If you want to find an interesting akiya in a shrinking community in Japan today, your best bet would not be a real estate office. Most places are never put “on the market.” Instead, you should take a walk and find places that catch your eye. You should start visiting frequently, build trust locally, talk to activists and people in the know, get introductions from neighbors. As the supply of vacant houses far outstrips demand on the margins of post-growth society, markets can no longer effectively set prices, but conversely, it becomes easier to tap into use values through non-market means. People may be unable or disinclined to sell their properties to the highest bidder, much less know how much something is worth, but owners are sometimes surprisingly open to handing over the deed or letting people use a space for free for purposes that serve the community. Then all you need is a relatively small sum of money mostly for materials, a network of people eager to build something together, and access to architectural knowledge and carpentry skills that were once shared and reproduced within local communities but have been specialized and professionalized in the modern economy, and you’re up and running as an akiya activist. Our community at Labyrinth House is not unlike a yui-gumi, when people in Japanese villages used to lend their labor to neighbors to re-thatch roofs, seed rice paddies, or accomplish other big tasks. Post-growth renovation culture thus comes full circle, rediscovering the multiple layers of human relationships that capitalism seeks to flatten into one-dimensional market transactions.
The fact that real estate exchange values across Japan are almost certain to decline in the years ahead might seem remarkable at a time when homes have become scarce and extraordinary expensive in the United States. Prices have also risen to all-time highs in certain parts of central Tokyo that are considered to be population decline-proof, but on the vast and porous post-growth periphery, akiya are becoming less like financial assets and more akin to natural resources, available to be harvested by those who wish put in the time and substantial effort to reclaim one from natural decay (just wait until you hear about the termite damage at Labyrinth House).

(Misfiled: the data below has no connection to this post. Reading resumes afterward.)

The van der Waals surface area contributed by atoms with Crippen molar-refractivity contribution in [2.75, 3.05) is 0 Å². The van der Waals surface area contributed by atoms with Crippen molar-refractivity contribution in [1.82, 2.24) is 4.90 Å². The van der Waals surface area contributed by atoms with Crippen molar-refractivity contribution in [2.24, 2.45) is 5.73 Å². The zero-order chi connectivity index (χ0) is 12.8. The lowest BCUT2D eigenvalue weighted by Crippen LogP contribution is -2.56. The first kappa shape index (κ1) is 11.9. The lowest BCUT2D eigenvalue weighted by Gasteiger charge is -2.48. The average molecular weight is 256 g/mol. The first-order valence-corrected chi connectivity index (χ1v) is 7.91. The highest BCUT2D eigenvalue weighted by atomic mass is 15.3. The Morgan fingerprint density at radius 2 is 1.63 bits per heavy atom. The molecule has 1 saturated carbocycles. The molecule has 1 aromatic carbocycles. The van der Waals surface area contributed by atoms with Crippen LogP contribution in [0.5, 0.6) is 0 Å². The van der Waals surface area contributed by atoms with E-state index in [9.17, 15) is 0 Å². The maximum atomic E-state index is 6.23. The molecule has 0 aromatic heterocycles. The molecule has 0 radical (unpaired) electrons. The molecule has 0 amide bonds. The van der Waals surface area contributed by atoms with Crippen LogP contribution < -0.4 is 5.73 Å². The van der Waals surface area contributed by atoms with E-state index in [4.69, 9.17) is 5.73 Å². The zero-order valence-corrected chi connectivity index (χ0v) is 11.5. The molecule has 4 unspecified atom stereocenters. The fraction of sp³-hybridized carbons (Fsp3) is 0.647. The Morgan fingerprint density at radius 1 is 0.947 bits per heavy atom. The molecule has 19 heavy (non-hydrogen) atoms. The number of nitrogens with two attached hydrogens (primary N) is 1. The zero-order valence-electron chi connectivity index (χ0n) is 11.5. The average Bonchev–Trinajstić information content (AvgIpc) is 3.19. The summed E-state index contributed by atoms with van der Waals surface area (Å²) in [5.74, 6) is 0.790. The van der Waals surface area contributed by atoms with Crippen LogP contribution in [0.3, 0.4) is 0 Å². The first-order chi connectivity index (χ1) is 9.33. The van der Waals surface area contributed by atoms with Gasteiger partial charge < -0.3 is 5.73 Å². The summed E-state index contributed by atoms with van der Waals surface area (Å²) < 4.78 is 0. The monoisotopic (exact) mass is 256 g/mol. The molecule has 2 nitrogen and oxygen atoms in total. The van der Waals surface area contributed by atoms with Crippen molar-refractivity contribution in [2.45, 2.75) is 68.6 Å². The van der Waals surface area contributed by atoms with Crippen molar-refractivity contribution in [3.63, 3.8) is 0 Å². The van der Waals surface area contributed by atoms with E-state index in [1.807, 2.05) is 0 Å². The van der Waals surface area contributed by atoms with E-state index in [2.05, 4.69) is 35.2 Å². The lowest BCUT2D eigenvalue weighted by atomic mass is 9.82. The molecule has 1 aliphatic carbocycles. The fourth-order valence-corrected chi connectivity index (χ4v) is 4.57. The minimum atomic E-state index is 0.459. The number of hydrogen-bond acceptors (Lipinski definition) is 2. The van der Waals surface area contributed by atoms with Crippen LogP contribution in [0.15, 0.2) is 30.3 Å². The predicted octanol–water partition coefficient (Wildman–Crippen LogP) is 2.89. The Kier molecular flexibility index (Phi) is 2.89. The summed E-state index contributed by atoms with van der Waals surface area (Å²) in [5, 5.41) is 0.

This all sounds great, replies the post-growth skeptic, but isn’t a renovation project like Labyrinth House just part of a cycle of gentrification? The urban decay and regeneration of the sort that sociologist Sharon Zukin identified in 1980s New York occurs in stages:
1) Local decline leads to rising vacancy and falling real estate exchange values
2) Artists, bohemians, and social outcasts appropriate spaces for alternative uses
3) An area becomes hip, increasing demand and displacing the original pioneers
4) Spaces are reintegrated into the dominant process of capital accumulation
Of course, this still happens in a post-growth economy. Before my friend Yu Ohtani moved to Labyrinth House, he spent most of a decade in Leipzig, where he was a researcher and activist involved in founding a community space in a marginal section of the city. Post-reunification Leipzig had experienced an epic population collapse, leaving the city strewn with vacant spaces that were occupied by squatters and activists in the 2000s and early 2010s. Then things began to change around 2015, when real estate prices and population growth went through the roof. Gentrification occurs not just within cities, but between them. Detroit becomes the new Brooklyn, Leipzig the new Berlin. Moreover, capital still finds many opportunities to turn depopulating places into profitable tourist destinations. A massive expansion of the inbound tourism industry was a key part of the strategy Japan had in mind to sustain its growth before covid blew everything up. Property prices and investment were going up again in many places for the first time in decades. Niseko, a once sleepy town in Hokkaido, saw its land prices spike thousands of percent as Aussies, Hongkongers and others have rushed to buy ski condos. Onomichi is also full of new businesses catering to the foreign tourists who used to come to cycle across the bridges to Shikoku—including some backed by serious capital such as an ultra-refined hotel that opened a few months ago along a shuttered shopping street on an island south of town.